Larry Stewart (philanthropist)

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Larry Stewart
Born (1948-04-01)April 1, 1948
Bruce, Mississippi, U.S.
Died January 12, 2007(2007-01-12) (aged 58)
Missouri, U.S.
Nationality American

Larry Stewart (April 1, 1948 – January 12, 2007) was an American philanthropist from Kansas City better known as "Kansas City's Secret Santa."[1] After poor beginnings, Stewart — from 1979 through 2006 — made a practice of anonymously handing out small amounts of cash, typically in the form of hundred-dollar bills, to needy people.


Stewart was given a free breakfast from owner Ted Horn at Dixie Diner in Houston, Mississippi, in 1971 when he was down on his luck, allegedly inspiring Stewart's personal tradition.[2] This in turn began with an impromptu act of kindness by Stewart. He was fired just before Christmas two years in a row, both in 1978 and 1979. Around Christmas of 1979, while nursing his wounds at a drive-in restaurant during a very cold day, he noticed a carhop working the cars outside. He recalled, "It was cold and this carhop didn't have on a very big jacket, and I thought to myself, 'I think I got it bad. She's out there in this cold making nickels and dimes.'" He gave her $20 and told her to keep the change. "And suddenly I saw her lips begin to tremble and tears begin to flow down her cheeks. She said, 'Sir, you have no idea what this means to me.'"

Although he had also donated money to community charities in Kansas City and his hometown of Bruce, Mississippi, he believed in handing out cash directly to people in need because it is something people do not have to, as he said, "beg for, get in line for, or apply for."[citation needed]


Stewart made his fortune through cable television and long-distance calling. He kept his identity hidden until 2006, when he was diagnosed with esophageal cancer, which later claimed his life. Many suspected that his illness was the reason he decided to "out" himself, but according to Stewart, this is untrue. In an interview on the Dave Ramsey Radio Show, Stewart said he came out because a tabloid was about to reveal his identity, and he wanted to tell his own story before they did.[3]

Stewart's acts of kindness were not restricted to the Kansas City area. He has traveled to other metropolitan areas during times of local tragedy. He went to New York City in 2001 after September 11, and to Mississippi in 2005 after Hurricane Katrina devastated the area. After his illness, he began "training" other secret Santas, who were scheduled to give out $65,000 during the 2006 holiday season, in addition to the money Stewart gave out.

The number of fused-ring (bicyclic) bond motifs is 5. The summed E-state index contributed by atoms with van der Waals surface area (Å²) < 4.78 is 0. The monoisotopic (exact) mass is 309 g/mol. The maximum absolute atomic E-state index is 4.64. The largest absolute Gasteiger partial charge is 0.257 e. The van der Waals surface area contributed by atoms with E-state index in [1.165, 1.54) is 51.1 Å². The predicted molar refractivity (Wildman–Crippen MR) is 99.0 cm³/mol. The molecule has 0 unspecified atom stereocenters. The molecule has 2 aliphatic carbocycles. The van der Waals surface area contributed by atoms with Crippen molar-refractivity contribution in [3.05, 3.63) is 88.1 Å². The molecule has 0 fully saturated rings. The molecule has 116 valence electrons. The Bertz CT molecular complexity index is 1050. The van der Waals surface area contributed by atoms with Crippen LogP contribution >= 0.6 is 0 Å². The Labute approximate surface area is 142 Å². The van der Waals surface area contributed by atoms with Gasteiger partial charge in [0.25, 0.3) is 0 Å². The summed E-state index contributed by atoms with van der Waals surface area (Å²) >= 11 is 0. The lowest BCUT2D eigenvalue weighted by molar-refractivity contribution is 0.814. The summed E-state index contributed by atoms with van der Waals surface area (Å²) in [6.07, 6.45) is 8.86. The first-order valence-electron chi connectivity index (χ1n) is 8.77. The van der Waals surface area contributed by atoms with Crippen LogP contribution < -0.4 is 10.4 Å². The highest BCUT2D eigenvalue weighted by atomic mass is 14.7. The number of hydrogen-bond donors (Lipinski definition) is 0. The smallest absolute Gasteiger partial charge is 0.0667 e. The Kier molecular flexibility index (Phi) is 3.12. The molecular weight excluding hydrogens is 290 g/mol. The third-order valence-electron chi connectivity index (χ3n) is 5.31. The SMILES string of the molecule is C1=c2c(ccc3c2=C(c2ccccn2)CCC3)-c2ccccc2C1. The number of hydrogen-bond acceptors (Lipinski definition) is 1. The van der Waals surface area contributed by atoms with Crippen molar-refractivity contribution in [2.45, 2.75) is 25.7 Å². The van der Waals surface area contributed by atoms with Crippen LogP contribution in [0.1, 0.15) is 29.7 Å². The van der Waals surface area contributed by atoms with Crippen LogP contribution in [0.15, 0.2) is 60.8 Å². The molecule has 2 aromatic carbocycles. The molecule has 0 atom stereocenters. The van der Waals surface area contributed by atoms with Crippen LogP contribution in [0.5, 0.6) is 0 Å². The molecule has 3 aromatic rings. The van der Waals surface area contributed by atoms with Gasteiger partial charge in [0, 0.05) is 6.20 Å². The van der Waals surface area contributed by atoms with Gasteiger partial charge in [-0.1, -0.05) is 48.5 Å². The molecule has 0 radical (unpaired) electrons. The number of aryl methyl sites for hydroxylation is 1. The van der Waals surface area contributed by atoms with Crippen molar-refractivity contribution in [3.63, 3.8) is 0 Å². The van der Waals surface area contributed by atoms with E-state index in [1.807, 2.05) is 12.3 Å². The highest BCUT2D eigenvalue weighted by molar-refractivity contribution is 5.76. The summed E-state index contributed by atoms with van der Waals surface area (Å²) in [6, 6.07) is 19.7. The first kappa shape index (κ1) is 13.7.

His philanthropy has been supported and recognized by a number of well-known people, including Buck O'Neil, George Brett, Oprah Winfrey, and, in 2006 in Chicago, Dick Butkus (who had helped Larry as an "elf" since 2003).

Death and legacy[edit]

Stewart died on January 12, 2007, from esophageal cancer, aged 58. Since Stewart's death, his example has inspired others to continue his mission of philanthropy and of being a secret Santa.[4] On Saturday, January 13, 2007, the day after he died, Stewart was given (posthumously) the 2006 John "Buck" O'Neil Award, which is one of several "Legacy Awards" presented by the Negro Leagues Baseball Museum (NLBM).[1][5] The "Buck O'Neil Award" is presented to a local or national corporate/private philanthropist for Outstanding Support of the NLBM.[5]

In 2014, an anonymous wealthy businessman, carrying on Stewart's tradition, deputized officers in the Jackson County sheriff’s office to hand out $100 to "deserving suspects": people they identified as likely to especially benefit, for example driving with dented cars. Another goal was helping to heal a rift opening up between the public and the police in the wake of the 2014 shooting of Michael Brown.[6]

See also[edit]


  1. ^ a b "Illness unmasks generous 'Secret Santa': Missouri exec gives money to needy, reveals ID to pass mission to others". Associated Press. November 16, 2006. Retrieved October 6, 2011. [H]e started giving away more money, to dozens of causes. The Negro Leagues Baseball Museum. .... 
  2. ^ Ted Horn interview. Last Word, BBC Radio 4, January 28, 2007.
  3. ^ "Secret Santa". December 11, 2006. 
  4. ^ Wittenauer, Cheryl (December 8, 2008). "Secret Santas in 3 states spread cheer, $100 bills". USA Today. Retrieved December 17, 2013. 
  5. ^ a b "Howard, Jeter To Receive Negro Leagues Baseball Museum's Legacy Awards". BlackAthlete Sports Network. January 11, 2007. Retrieved October 6, 2011. 
  6. ^ Reese, Diana (December 15, 2014). "Kansas City's Secret Santa deputizes cops to spread cash and joy". Washington Post. Retrieved December 20, 2014. 

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